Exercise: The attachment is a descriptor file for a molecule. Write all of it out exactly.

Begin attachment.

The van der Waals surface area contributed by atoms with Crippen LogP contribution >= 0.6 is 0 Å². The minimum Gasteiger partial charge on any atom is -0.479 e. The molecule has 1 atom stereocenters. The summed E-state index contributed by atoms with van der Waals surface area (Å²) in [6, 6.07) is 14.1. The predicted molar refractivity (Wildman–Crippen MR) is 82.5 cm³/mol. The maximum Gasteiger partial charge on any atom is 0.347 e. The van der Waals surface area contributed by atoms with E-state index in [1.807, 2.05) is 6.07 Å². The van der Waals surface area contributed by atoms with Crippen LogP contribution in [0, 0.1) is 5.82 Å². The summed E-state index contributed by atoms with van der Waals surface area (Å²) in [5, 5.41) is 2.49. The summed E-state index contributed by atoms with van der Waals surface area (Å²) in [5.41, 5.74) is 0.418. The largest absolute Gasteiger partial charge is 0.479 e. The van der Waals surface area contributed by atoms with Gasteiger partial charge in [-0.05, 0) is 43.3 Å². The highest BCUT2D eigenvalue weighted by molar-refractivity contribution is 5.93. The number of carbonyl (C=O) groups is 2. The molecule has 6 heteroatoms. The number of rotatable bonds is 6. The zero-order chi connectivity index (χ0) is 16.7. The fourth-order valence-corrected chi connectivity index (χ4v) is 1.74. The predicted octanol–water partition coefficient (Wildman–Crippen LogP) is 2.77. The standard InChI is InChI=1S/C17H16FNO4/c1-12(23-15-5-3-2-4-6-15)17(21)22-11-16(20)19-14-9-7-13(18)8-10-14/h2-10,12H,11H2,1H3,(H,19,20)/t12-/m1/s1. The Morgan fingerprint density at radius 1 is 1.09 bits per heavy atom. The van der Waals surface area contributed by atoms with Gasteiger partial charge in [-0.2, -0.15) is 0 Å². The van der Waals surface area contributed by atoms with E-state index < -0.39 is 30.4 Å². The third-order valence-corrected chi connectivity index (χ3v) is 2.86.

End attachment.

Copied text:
The van der Waals surface area contributed by atoms with Crippen LogP contribution >= 0.6 is 0 Å². The minimum Gasteiger partial charge on any atom is -0.479 e. The molecule has 1 atom stereocenters. The summed E-state index contributed by atoms with van der Waals surface area (Å²) in [6, 6.07) is 14.1. The predicted molar refractivity (Wildman–Crippen MR) is 82.5 cm³/mol. The maximum Gasteiger partial charge on any atom is 0.347 e. The van der Waals surface area contributed by atoms with E-state index in [1.807, 2.05) is 6.07 Å². The van der Waals surface area contributed by atoms with Crippen LogP contribution in [0, 0.1) is 5.82 Å². The summed E-state index contributed by atoms with van der Waals surface area (Å²) in [5, 5.41) is 2.49. The summed E-state index contributed by atoms with van der Waals surface area (Å²) in [5.41, 5.74) is 0.418. The largest absolute Gasteiger partial charge is 0.479 e. The van der Waals surface area contributed by atoms with Gasteiger partial charge in [-0.05, 0) is 43.3 Å². The highest BCUT2D eigenvalue weighted by molar-refractivity contribution is 5.93. The number of carbonyl (C=O) groups is 2. The molecule has 6 heteroatoms. The number of rotatable bonds is 6. The zero-order chi connectivity index (χ0) is 16.7. The fourth-order valence-corrected chi connectivity index (χ4v) is 1.74. The predicted octanol–water partition coefficient (Wildman–Crippen LogP) is 2.77. The standard InChI is InChI=1S/C17H16FNO4/c1-12(23-15-5-3-2-4-6-15)17(21)22-11-16(20)19-14-9-7-13(18)8-10-14/h2-10,12H,11H2,1H3,(H,19,20)/t12-/m1/s1. The Morgan fingerprint density at radius 1 is 1.09 bits per heavy atom. The van der Waals surface area contributed by atoms with Gasteiger partial charge in [-0.2, -0.15) is 0 Å². The van der Waals surface area contributed by atoms with E-state index < -0.39 is 30.4 Å². The third-order valence-corrected chi connectivity index (χ3v) is 2.86.